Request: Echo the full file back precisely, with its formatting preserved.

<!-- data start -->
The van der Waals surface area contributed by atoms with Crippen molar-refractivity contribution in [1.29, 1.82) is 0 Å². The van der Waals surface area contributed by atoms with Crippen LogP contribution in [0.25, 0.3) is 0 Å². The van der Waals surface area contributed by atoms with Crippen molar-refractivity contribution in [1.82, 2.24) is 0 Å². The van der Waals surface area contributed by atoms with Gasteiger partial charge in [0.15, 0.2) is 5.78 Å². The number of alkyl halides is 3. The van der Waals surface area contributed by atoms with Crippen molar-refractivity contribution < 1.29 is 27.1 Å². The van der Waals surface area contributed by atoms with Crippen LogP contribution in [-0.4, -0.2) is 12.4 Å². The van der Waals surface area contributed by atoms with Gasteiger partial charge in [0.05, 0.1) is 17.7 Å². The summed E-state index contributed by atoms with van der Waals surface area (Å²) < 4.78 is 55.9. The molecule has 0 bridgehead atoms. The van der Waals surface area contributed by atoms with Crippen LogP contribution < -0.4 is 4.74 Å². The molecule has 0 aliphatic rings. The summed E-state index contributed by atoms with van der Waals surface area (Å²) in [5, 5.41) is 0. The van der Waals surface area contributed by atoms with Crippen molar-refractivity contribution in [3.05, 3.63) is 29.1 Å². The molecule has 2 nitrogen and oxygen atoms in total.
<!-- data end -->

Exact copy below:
The van der Waals surface area contributed by atoms with Crippen molar-refractivity contribution in [1.29, 1.82) is 0 Å². The van der Waals surface area contributed by atoms with Crippen LogP contribution in [0.25, 0.3) is 0 Å². The van der Waals surface area contributed by atoms with Crippen molar-refractivity contribution in [1.82, 2.24) is 0 Å². The van der Waals surface area contributed by atoms with Gasteiger partial charge in [0.15, 0.2) is 5.78 Å². The number of alkyl halides is 3. The van der Waals surface area contributed by atoms with Crippen molar-refractivity contribution < 1.29 is 27.1 Å². The van der Waals surface area contributed by atoms with Crippen LogP contribution in [-0.4, -0.2) is 12.4 Å². The van der Waals surface area contributed by atoms with Gasteiger partial charge in [0.05, 0.1) is 17.7 Å². The summed E-state index contributed by atoms with van der Waals surface area (Å²) < 4.78 is 55.9. The molecule has 0 bridgehead atoms. The van der Waals surface area contributed by atoms with Crippen LogP contribution < -0.4 is 4.74 Å². The molecule has 0 aliphatic rings. The summed E-state index contributed by atoms with van der Waals surface area (Å²) in [5, 5.41) is 0. The van der Waals surface area contributed by atoms with Crippen molar-refractivity contribution in [3.05, 3.63) is 29.1 Å². The molecule has 2 nitrogen and oxygen atoms in total.